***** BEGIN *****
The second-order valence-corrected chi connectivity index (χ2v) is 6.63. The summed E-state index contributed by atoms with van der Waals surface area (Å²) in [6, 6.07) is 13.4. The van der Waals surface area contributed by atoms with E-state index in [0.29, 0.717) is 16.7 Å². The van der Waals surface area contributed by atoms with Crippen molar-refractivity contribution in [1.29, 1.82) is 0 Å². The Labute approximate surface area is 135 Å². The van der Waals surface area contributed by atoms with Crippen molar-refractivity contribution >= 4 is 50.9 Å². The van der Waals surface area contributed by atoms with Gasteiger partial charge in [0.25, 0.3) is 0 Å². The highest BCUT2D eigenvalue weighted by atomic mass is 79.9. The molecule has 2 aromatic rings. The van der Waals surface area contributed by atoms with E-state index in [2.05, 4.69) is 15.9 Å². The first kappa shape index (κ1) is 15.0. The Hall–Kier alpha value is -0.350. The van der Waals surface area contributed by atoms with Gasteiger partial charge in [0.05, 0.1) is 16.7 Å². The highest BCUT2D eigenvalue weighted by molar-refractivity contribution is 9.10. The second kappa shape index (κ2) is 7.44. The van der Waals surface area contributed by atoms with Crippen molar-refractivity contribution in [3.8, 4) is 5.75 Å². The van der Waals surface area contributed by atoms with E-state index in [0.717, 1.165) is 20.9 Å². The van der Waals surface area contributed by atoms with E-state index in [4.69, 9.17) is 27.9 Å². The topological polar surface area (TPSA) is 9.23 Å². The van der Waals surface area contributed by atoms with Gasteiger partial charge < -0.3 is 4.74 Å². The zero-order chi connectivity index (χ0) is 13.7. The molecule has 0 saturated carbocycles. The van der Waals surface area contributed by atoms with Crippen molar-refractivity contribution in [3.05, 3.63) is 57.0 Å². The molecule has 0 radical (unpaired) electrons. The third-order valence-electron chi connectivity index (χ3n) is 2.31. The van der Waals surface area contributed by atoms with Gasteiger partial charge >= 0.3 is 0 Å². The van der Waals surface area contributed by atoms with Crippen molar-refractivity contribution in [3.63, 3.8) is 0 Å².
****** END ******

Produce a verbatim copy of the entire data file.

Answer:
The second-order valence-corrected chi connectivity index (χ2v) is 6.63. The summed E-state index contributed by atoms with van der Waals surface area (Å²) in [6, 6.07) is 13.4. The van der Waals surface area contributed by atoms with E-state index in [0.29, 0.717) is 16.7 Å². The van der Waals surface area contributed by atoms with Crippen molar-refractivity contribution in [1.29, 1.82) is 0 Å². The Labute approximate surface area is 135 Å². The van der Waals surface area contributed by atoms with Crippen molar-refractivity contribution >= 4 is 50.9 Å². The van der Waals surface area contributed by atoms with Gasteiger partial charge in [0.25, 0.3) is 0 Å². The highest BCUT2D eigenvalue weighted by atomic mass is 79.9. The molecule has 2 aromatic rings. The van der Waals surface area contributed by atoms with E-state index in [2.05, 4.69) is 15.9 Å². The first kappa shape index (κ1) is 15.0. The Hall–Kier alpha value is -0.350. The van der Waals surface area contributed by atoms with Gasteiger partial charge in [0.05, 0.1) is 16.7 Å². The highest BCUT2D eigenvalue weighted by molar-refractivity contribution is 9.10. The second kappa shape index (κ2) is 7.44. The van der Waals surface area contributed by atoms with Crippen molar-refractivity contribution in [3.8, 4) is 5.75 Å². The van der Waals surface area contributed by atoms with E-state index in [0.717, 1.165) is 20.9 Å². The van der Waals surface area contributed by atoms with E-state index in [4.69, 9.17) is 27.9 Å². The topological polar surface area (TPSA) is 9.23 Å². The van der Waals surface area contributed by atoms with Gasteiger partial charge < -0.3 is 4.74 Å². The zero-order chi connectivity index (χ0) is 13.7. The molecule has 0 saturated carbocycles. The van der Waals surface area contributed by atoms with Crippen molar-refractivity contribution in [3.05, 3.63) is 57.0 Å². The molecule has 0 radical (unpaired) electrons. The third-order valence-electron chi connectivity index (χ3n) is 2.31. The van der Waals surface area contributed by atoms with Gasteiger partial charge >= 0.3 is 0 Å². The van der Waals surface area contributed by atoms with Crippen molar-refractivity contribution in [3.63, 3.8) is 0 Å².